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Malware is Everywhere

Malware (or malicious software) is really the key term here. Malware’s definition is at the eyes of the beholder, but I use the term generally as software that you do not want. It can include everything from the destructive virus to the annoying adware popup asking you to clean your PC.

Most malware seems to come in the form of those unwanted software add-ons that seem to come with any free download on the internet.

Downoading the top ten downloads on CNET’s download.com’s site, according to Lowell Heddings, the “How-To Geek” your desktop, will look something like this:top_ten_download.comCNET is a fairly “reputable” website and Download.com has been around since, well, as long as most people can remember the modern internet, yet somehow these add-on toolbars, PC cleaners, virus detectors, and malware removers seem to just be bloated, annoying, and frankly malicious software.

How is “Malware” Bundles Even Allowed?

Heddings further points out that Download.com’s own “Malicious Software Policies” specify their representation that their software that is listed do not contain “viruses, Trojan horses, malicious adware, spyware, or other potentially harmful components.” Most importantly, no software is listed that “installs without notice and without the user’s consent.”

It seems that publishers and directories like CNET take the position that it is not a malicious adware, spyware, or potentially harmless if the user consents to the software. If you actually take the time to read those End User Licenses Agreements that many of us, including us lawyers, tend to not read, you would see that you are consenting to the download and installation of all those random junk  toolbars and software.

Malware Bundling Goes Undetected Everywhere

It is when these kinds software are not properly disclosed or even mistakenly included in bundled software or pre-installed systems that the law actually has something to say.

Take Lenovo’s recent debacle after researchers found their devices came with pre-installed adware from a company called Superfish. In that case, user’s new laptops came with popups displaying scantily clad women as alleged in a class action lawsuit against Lenovo.

Mobile apps are not any less vulnerable. Professional hackers are targeting the Apple’s App Store and Google Play Store to inject its hidden malware into a usable app.

Bundled Software Makes Money for Developers

There are plenty of networks (including CNET) that encourage you to give your well-built software out for free in exchange for bundling software with yours.  They all include a pay-per-download or pay-per-install model that can be very attractive to a software developer that would otherwise not make a dime to giving software away for free.

It is a fair assumption that most of these platforms will comply with proper disclosures needed to the end user, but rarely do these arrangements exceed the bare minimum.

Potential Liability of Software Bundling

For the most part, software platforms have the know-how to ensure proper disclosure to the user. It is very easy to slap together a shrink-wrap agreement that no one is going to read and they.

Part of the problem is that the laws surrounding malware are not very strong. Take for example a lawsuit against an adware vendor that developed a software called “Text Enhance.” That software caused a popup to appear each time the user’s mouse would hover over certain keywords. A claim was brought under the Computer Fraud and Abuse Act (CFAA), but the court did not permit the claim to go forward because the damage threshold of $5,000 was not met and that the court is unable to aggregate the harm to other users.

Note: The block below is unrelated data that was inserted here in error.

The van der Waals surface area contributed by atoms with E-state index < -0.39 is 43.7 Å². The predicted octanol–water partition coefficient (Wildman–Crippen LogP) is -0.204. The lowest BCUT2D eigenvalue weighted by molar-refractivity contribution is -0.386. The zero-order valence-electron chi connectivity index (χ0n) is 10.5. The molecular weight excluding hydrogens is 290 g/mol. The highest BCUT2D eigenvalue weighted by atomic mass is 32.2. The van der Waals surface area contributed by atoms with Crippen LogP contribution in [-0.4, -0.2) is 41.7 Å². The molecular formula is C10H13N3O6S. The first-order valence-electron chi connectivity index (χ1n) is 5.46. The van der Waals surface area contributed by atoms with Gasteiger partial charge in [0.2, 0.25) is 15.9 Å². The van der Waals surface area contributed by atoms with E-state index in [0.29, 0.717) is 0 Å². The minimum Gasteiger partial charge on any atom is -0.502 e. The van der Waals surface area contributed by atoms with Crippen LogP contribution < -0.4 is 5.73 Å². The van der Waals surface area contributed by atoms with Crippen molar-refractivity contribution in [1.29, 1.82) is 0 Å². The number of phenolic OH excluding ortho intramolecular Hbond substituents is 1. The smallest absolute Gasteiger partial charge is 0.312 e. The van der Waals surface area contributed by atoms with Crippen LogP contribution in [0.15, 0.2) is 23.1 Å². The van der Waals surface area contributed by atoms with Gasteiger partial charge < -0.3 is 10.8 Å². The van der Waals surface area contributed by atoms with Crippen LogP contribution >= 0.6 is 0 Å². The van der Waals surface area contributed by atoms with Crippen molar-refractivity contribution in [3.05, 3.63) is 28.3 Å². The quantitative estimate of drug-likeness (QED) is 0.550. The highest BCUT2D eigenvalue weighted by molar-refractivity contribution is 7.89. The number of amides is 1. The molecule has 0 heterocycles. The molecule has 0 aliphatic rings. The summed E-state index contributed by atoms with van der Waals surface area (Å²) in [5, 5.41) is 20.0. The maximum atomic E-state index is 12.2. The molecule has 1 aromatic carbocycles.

The CFAA has some of the sharpest teeth in combating this issue, but how useless it would be to have to reach that $5,000 for each single user.

Slightly more useful are the civil claims that may be available under state laws that include trespass to personal property or violations of unfair competition. Unfortunately, the damages aspect to these types of claims are usually equally useless unless it can be turned into a class action, such as the case in Lenovo.

It would seem the answer to this problem (assuming you agree it is one), is not a legal one.

The real question is what legitimately operating company wants to be associated with bloatware or bundled useless adware? Developers’ negative reputation may be enough to deter most and end user diligence for the rest.

Going After the Real Bad Actors

Assuming you can differentiate those unwanted software programs that get bundled with other software slowing down your computer and just plain spyware and viruses, how do you go after the real criminals? The biggest problem is that the laws of the United States do not apply the laws of Nigeria, China or Russia (not to pick on any one country). Most of the real malicious software is distributed internationally.

Extradition treaties do not apply until you figure out who committed the crime–which is impossible if you have no authority to investigate across international borders.

With very little legal recourse, if you are busy unscrambling an attacked network or infested personal computer, you have already lost. No lawyer is going to get you out of this one. Call tech support.

 

 

 

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